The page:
Originally, contracts for the carriage of goods by sea, such as voyage charters and time charters, were termed “contracts of affreightment”. Some textbooks still call charters by this term.
Charters are for one named ship carrying out one or more voyages or let on hire or leased out for a period. When a contract comes into existence usually to carry a large volume of cargo over a period of time between named ports or regions, the named ship may be unable to carry the cargo over the necessary number of consecutive voyages. If the ship could carry out consecutive voyages it would most probably have to return to the loading place in ballast and this would increase the freight the owner would have to charge to make an acceptable return on his investment.
In the late 1960s and early 1970s, the party which had control over quite a volume of specific cargo may have wanted it moved in more than one shipment over a long period. He would enter into a contract with another party (who did not have to be a shipowner) to carry the complete (or a very large quantity of) cargo within the agreed period. For example, one party (perhaps a shipowner) may agree to carry all logs produced for export by a timber mill operator during 1990 and 1992. The cargo interest would guarantee that each year there would be, say, 10 shipments each of . . . tonnes. The ports of loading and discharging do not have to be specified but it is most likely that the cargo movement would be between agreed ports. The ship used for the carriage is not named, provided it meets the general description specified by the cargo owner. As each shipment is made, a new voyage charter may be entered into between the two parties. If the original ship which the shipowner, if he has entered into a COA, is unable to make the next voyage, the shipowner can go to the spot market to charter-in tonnage. This gives the shipowner considerable flexibility.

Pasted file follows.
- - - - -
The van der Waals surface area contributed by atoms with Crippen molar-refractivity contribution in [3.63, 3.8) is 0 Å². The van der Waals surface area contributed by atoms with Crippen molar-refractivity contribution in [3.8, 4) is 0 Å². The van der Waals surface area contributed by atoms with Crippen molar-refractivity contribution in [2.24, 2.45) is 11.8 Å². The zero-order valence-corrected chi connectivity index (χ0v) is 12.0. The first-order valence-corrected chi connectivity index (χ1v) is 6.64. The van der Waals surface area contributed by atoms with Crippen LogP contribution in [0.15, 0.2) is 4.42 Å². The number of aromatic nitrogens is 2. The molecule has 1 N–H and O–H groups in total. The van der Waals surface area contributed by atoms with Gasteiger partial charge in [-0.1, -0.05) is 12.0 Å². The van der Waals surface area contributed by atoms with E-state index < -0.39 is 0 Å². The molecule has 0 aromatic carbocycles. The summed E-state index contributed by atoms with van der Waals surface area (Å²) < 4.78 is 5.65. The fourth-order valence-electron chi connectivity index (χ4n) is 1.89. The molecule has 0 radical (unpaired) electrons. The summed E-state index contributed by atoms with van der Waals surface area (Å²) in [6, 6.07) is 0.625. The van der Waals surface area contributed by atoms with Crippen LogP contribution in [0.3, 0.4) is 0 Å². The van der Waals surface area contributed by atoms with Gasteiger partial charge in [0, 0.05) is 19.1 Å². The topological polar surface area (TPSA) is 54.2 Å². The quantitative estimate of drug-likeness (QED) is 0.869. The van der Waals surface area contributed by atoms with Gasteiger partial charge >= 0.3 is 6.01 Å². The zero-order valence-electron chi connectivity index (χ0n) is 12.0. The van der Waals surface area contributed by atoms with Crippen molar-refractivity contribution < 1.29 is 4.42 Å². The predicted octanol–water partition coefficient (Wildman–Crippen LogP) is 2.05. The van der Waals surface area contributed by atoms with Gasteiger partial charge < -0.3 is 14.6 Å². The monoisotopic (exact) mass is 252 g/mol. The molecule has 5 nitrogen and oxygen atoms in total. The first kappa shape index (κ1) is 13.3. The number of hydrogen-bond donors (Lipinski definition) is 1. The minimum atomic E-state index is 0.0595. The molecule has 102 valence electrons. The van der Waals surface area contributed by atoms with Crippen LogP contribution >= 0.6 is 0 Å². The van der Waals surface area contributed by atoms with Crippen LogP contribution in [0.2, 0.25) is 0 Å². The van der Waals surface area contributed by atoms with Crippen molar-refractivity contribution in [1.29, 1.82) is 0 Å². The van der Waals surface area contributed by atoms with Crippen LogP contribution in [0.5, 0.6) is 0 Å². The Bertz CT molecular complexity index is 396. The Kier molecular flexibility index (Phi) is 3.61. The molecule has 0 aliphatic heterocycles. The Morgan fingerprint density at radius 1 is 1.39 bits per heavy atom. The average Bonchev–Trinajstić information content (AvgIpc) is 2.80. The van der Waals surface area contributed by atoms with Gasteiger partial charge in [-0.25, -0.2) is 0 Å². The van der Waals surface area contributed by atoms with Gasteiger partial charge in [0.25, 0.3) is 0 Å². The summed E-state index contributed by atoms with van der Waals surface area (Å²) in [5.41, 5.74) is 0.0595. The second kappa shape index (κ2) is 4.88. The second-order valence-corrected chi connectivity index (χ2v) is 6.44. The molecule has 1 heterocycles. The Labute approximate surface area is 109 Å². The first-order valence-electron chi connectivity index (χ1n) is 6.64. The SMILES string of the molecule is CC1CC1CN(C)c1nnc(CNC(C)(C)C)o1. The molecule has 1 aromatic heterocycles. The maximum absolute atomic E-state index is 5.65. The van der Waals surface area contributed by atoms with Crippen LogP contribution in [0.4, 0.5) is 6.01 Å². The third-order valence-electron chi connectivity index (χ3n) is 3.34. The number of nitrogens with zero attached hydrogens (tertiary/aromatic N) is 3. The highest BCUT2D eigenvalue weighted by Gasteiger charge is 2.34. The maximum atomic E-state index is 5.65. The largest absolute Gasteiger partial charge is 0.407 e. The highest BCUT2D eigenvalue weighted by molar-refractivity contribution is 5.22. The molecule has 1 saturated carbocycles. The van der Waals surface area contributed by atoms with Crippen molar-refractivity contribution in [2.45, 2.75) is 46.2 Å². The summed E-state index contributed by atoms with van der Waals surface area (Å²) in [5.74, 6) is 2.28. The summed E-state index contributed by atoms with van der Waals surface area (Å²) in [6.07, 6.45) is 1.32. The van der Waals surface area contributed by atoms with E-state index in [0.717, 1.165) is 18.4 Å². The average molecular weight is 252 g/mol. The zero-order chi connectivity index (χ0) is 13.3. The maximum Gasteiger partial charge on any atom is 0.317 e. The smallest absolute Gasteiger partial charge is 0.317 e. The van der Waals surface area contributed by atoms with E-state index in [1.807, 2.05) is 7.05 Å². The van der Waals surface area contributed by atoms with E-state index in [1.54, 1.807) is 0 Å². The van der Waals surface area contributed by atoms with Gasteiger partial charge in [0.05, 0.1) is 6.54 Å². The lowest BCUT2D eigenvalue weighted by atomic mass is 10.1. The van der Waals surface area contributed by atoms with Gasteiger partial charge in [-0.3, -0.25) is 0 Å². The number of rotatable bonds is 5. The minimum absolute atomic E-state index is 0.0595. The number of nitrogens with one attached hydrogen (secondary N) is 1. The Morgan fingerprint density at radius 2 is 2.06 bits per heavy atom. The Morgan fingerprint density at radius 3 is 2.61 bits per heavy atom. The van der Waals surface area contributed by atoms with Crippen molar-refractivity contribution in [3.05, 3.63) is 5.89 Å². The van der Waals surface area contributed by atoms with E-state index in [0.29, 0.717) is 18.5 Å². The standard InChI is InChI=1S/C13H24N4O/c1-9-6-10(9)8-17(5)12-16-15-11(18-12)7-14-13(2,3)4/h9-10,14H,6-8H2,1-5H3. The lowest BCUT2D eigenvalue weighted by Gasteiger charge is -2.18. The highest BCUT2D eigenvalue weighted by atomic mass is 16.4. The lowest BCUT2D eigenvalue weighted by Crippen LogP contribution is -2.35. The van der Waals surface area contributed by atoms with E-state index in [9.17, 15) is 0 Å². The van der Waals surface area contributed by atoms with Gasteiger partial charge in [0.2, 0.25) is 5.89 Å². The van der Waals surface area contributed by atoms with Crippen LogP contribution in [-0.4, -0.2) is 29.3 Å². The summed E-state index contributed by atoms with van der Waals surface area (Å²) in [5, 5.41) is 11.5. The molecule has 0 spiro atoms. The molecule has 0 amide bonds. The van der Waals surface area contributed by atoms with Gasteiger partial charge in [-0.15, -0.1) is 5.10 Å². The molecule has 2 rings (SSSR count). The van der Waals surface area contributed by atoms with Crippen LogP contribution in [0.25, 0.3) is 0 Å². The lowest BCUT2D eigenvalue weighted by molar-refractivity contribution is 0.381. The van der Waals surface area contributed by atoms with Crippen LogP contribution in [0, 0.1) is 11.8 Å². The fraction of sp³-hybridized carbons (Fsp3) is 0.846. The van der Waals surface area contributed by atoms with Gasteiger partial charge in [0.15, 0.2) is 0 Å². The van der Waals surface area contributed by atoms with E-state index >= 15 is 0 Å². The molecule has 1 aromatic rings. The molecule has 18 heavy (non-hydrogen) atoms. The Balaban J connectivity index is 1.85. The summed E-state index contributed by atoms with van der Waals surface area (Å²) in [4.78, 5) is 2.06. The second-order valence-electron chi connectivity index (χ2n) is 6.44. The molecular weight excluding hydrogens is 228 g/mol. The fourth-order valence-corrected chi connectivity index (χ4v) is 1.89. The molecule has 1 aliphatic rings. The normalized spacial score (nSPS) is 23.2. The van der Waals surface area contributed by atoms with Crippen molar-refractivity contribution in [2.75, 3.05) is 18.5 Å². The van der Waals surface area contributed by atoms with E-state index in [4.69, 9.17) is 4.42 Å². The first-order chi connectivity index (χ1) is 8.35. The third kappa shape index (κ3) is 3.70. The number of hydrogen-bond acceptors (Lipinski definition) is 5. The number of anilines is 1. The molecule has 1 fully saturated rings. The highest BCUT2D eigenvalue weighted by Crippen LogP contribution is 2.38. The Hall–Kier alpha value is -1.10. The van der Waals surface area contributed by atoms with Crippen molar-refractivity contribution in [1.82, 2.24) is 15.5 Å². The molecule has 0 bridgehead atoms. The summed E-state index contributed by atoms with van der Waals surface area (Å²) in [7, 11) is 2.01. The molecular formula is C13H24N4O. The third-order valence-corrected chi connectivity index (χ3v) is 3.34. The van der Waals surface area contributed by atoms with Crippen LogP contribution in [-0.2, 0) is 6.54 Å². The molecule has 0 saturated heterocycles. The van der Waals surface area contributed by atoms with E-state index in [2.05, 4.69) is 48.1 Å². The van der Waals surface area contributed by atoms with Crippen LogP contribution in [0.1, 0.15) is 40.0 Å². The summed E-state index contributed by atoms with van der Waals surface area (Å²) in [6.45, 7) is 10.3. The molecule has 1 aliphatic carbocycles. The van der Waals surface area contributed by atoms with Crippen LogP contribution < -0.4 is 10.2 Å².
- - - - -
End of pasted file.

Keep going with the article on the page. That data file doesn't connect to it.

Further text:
There are two main types of standard-form COAs:
- VOLCOA, the “Standard Volume Contract of Affreightment for the Transportation of Bulk Dry Cargoes”, published by BIMCO in 1982; and,
- INTERCOA 80, the “Tanker Contract of Affreightment”, published by INTERTANKO (and adopted by BIMCO) in 1980.
While the COA is not a charter (for a named ship), it can be considered to be a “hybrid” contract to carry goods by sea.